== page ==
Insider’s Guide to Managing Service Level Agreements with Dynamics CRM 2015

Editor’s note: The following post was written by Dynamics CRM MVP  Steven Foster

Insider’s Guide to Managing Service Level Agreements with Dynamics CRM 2015 

How do you as a business manage Service Level Agreements (SLAs)? How can you utilise Dynamics CRM to manage multiple SLAs against a Case and monitor the performance against them? This post will discuss the ins and outs of setting up and working with SLAs from a business perspective. 

Dynamics CRM 2015 provides the ability to manage Sales activity, Marketing activity and Service Activity. This post will focus on Service activity with a customer and specifically related to creating and managing SLAs.

An SLA or Service Level Agreement determines the level of service you will provide your customers. A level of service can be dependent on a number of factors including but not limited to:

-          Whether the Customer is entitled to service via an entitlement. An entitlement could be a something you sell or is included in a product offering i.e. you get 9-5 service with a response time of 8 hours

-          Based on an attribute of the customer i.e. high value customers get x service level and low value customers get y service level

-          Based on an attribute on the Case i.e. if the Priority or Severity is high then provide x level of service

-          Different channels of communications could drive a different level of service i.e. a post on Twitter could require a response in under 30 mins, whereby a response via email requires a response in 4 hours

-          Based on any other attribute related to the Case or associated records i.e. Customer details, product details etc.


As an organisation, you want to measure your levels of service to ensure that you are performing well against them and ideally meeting them. If you are not meeting them you want to be able to monitor why you are not i.e. is a particular team or user, or customer type or product type that is the issue.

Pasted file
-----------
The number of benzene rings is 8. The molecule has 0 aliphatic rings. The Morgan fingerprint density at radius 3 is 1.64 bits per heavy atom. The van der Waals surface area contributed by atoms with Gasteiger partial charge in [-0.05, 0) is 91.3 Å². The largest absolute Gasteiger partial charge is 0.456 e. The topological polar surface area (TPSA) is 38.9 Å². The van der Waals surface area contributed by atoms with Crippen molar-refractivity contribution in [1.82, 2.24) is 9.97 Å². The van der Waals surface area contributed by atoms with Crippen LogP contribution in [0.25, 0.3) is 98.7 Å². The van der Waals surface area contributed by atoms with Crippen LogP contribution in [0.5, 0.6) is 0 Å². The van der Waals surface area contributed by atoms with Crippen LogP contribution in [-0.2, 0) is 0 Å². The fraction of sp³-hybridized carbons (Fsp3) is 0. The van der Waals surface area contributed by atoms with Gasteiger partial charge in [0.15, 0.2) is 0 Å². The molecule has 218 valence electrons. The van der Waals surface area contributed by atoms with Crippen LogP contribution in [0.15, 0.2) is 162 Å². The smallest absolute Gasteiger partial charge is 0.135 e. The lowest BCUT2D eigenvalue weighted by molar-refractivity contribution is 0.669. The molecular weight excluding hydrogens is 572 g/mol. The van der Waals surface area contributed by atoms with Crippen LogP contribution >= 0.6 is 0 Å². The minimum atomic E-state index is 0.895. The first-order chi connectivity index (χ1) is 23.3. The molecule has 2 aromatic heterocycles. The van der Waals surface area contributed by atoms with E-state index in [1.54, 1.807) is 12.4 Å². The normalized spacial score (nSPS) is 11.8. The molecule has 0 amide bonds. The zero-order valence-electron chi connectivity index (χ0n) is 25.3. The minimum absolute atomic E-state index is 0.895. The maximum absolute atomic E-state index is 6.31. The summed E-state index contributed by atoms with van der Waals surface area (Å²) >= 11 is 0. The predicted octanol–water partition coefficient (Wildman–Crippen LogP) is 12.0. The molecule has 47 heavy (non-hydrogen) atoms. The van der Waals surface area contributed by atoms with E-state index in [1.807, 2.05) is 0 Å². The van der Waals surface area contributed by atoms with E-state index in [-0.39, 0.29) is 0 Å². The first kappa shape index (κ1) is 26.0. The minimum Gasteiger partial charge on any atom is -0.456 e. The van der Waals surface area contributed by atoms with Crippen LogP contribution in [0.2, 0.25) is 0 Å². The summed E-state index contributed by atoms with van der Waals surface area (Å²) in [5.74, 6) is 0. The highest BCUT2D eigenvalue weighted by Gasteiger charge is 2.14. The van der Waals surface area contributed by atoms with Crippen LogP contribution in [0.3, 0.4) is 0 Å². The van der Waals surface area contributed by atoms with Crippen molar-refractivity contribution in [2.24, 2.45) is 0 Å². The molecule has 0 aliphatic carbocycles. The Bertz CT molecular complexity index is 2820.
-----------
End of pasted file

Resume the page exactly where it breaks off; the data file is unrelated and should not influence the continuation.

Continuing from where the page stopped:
Dynamics CRM 2015 enables you to both create multiple SLAs aligned to any attribute, channel or entitlement and monitor through views and charts on how you are performing against them.

I will now walk through the components that make up SLAs, how you create them, how they are executed and how you report on them.

Types of SLAs

Dynamics CRM 2015, provides for 2 SLA types as below:

-          Standard – standard SLAs were introduced as part of the CRM 2013 – Q2 2014 Spring release (Leo). They required a number of manual steps to get working, for example including in the warning actions updating the SLA status field appropriately, so that the timer field can behave as expected.

-          Enhanced – enhanced SLAs were introduced with the CRM 2015 release and removed some of the manual processes of the standard and introduced a number of new enhanced features.


Note: It is recommended to only use one type in an implementation and not mix and match, for consistency and ongoing management. If you have not used SLAs to date it would be recommended to use the enhanced SLAs over the Standard SLAs. If you have used Standard and wish to move to enhanced, you have to recreate the SLAs. Please note you should consider how your data and views are set up currently to report on the data captured.

The feature matrix below details the differences between the two:


Standard SLA

Enhanced SLA

First Response By and Resolve By dates and statuses maintained on Case Entity



Use of new SLA KPI related records



Use of Quick view cards to display timers



Timer display added to Case Form



Ability to pause and resume SLA



Start date, warning, failure and succeeded date stored

No (partial only Failure date stored)


Last on hold time and hold minutes supported



Business Hours support



Entitlement Support



Ability to create custom SLA KPI measures



Ability to add success actions



Ability to add warning actions



Ability to add failure actions



Support for default SLA



Update the SLA status via the SLA Item rules



SLA statuses updated automatically




Components that make up an SLA

The following components make up an SLA:

-          Customer Service Calendar – defines the business hours to be used in the SLA calculation. A business can have multiple calendars to support different SLAs i.e. 24x7, 9-5 business days, Customer specific calendars